Posts tagged with

Assessment and Restoration Division

Three Ways to Assess Marine Mammals During Oil Spills

Posted Tue, 01/21/2020 - 14:01

Since thousands of oil spills of varying sizes occur in U.S. waters each year, oil spill scientists must be prepared to respond to and assess the impacts of oil on marine mammals. To do this, the NOAA has published: "Guidelines for Assessing Exposure and Impacts of Oil Spills on Marine Mammals," which is available for the public on the NOAA Central Library website. These guidelines provide a review of considerations for marine mammals under NOAA's jurisdiction, incorporating knowledge gained from previous oil spills.

Using ESI Maps to Set Priorities in the Chaos of an Oil Spill

Posted Tue, 11/12/2019 - 16:41
By Megan Ewald and Tom Brosnan, Office of Response and Restoration

This week, we’re taking a closer look at what sensitivity mapping is, how it’s used, and why it’s so important. A snapshot of the resources in a specific area, sensitivity mapping can be a valuable tool both in and out of the spill response community. Our latest blog takes you through the process of using sensitivity mapping to prioritize response activities during an oil spill.

Rivers of the 'Dammed,' Rising from the Grave

Posted Thu, 10/31/2019 - 15:32
By Megan Ewald, Office of Response and Restoration

*A Halloween Spooky Science Story 

Once there were six waterways cursed by pollution. 

But terrifying toxins and oozing oil spills were not the first dooms to befall these rivers, each of them had already been dammed. The dams had been constructed for a variety of important reasons, but as the years passed and they fell out of use, an evil crept over them. 

Keystone Species Arctic Cod Extremely Sensitive to Oil Exposure

Posted Tue, 09/03/2019 - 22:40
By Dr. Sarah Allan, Office of Response and Restoration

Arctic cod (Boreogadus saida) are small, ice-affiliated forage fish, that can make up more than 80% of all living fish in Arctic waters. Arctic cod have a circumpolar distribution that includes the Chukchi, Beaufort, and Bering seas in the Alaskan Arctic, and are a critical link in Arctic food webs. 

This keystone Arctic species is also particularly vulnerable to oil spills, which was the focus of a new study titled “Embryonic crude oil exposure impairs growth and lipid allocation in a keystone Arctic forage fish.”

Hollings Scholar Wraps Up Summer at NOAA with Story Map on ‘Building a Resilient Community’

Posted Tue, 08/20/2019 - 17:54

Working under NOAA’s Office of Response and Restoration, 2019 Hollings scholar Leah Moore spent her summer working on the story map “Building a Resilient Community: NOAA’s Hazard Exposure and Risk Exploration (HERE) Tool” — a publicly available link will be available later this summer.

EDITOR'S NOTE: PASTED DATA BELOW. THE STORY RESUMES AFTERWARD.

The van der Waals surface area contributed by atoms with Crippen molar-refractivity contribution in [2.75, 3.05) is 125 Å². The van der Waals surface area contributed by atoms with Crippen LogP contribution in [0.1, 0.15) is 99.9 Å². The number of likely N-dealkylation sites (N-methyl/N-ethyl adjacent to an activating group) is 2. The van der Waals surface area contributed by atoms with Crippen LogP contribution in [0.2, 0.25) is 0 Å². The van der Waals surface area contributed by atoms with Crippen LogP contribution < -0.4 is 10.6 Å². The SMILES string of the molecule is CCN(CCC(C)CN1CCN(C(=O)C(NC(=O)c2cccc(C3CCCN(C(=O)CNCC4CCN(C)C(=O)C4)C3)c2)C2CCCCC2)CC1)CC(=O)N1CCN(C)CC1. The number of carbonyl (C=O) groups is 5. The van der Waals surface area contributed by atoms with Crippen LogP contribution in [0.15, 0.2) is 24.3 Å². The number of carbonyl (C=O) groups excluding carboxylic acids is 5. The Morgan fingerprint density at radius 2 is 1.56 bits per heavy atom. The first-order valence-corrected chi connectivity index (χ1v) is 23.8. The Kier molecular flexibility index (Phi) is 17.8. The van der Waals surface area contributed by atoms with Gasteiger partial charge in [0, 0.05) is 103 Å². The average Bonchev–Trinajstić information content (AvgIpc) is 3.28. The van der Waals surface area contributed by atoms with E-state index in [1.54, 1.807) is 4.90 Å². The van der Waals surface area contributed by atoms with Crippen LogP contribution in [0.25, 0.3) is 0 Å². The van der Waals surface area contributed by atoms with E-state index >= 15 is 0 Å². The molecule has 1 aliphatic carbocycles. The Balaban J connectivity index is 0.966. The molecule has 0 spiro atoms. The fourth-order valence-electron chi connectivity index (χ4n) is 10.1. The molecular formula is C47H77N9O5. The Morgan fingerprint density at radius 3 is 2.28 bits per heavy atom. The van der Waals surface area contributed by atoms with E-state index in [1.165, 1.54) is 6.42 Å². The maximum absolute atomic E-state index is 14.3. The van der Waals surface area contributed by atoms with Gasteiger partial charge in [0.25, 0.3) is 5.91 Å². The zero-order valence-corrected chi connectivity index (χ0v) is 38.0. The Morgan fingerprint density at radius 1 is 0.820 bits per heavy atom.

How OR&R Works to Preserve and Improve Water Quality through Restoration

Posted Fri, 08/16/2019 - 12:34

During National Water Quality Month, NOAA’s Office of Response and Restoration shares some of the ways we preserve and improve water quality through cleanup and restoration. 

NOAA’s Office of Response and Restoration develops scientific solutions to keep the coasts clean from threats of oil, hazardous waste, and marine debris — all of which are major pollutants that can hugely affect the water quality of our coastal natural resources. 

Story Map Now Live: NOAA Intern Looks Back on Summer Spent Learning About the Lower Duwamish River

Posted Thu, 07/11/2019 - 12:25
By Kavya Varkey, OR&R 2018 Summer Intern

This blog was written by Kavya Varkey, a high school student from the Seattle area who interned with OR&R in the summer of 2018. Kavya was instrumental in developing the new story map on the Lower Duwamish River Superfund site. An urban river with a history of industrial pollution that began in the 1900s, the Lower Duwamish River continues to undergo both cleanup and restoration efforts. To learn more, view the new story map here

Minds Behind OR&R: Meet Physical Scientist Ben Shorr

Posted Tue, 06/18/2019 - 18:16
By Megan Ewald, Office of Response and Restoration

This feature is part of a monthly series profiling scientists and technicians who provide exemplary contributions to the mission of NOAA’s Office of Response and Restoration (OR&R). This month’s featured scientist is Ben Shorr, a physical scientist in OR&R’s Assessment and Restoration Division.

Threats to Sea Turtles from Oil Spills: Lessons Learned During a Disaster

Posted Tue, 06/11/2019 - 18:16
By Megan Ewald, Office of Response and Restoration

Few animals capture the human imagination like sea turtles. Sea turtles are living fossils, they have glided through the Earth’s oceans for over 110 million years. But today, sea turtles face new, human-caused threats that put all seven species at risk of extinction. One of these threats is oil spills.

The Anacostia River: Challenges and Opportunities for Outdoor Recreation in the Heart of Washington, DC

Posted Thu, 06/06/2019 - 14:34
By Erin Garnass-Holmes, ambassador to the Anacostia Watershed Urban Waters Partnership

The Anacostia River in Washington, D.C., was a poster child for America’s degraded urban waterways. Years of industrial land use on the waterfront and floating trash scared many people away from recreating on or by the river. However, in recent years local advocates, government agencies, and water utilities have made great strides in restoring this urban river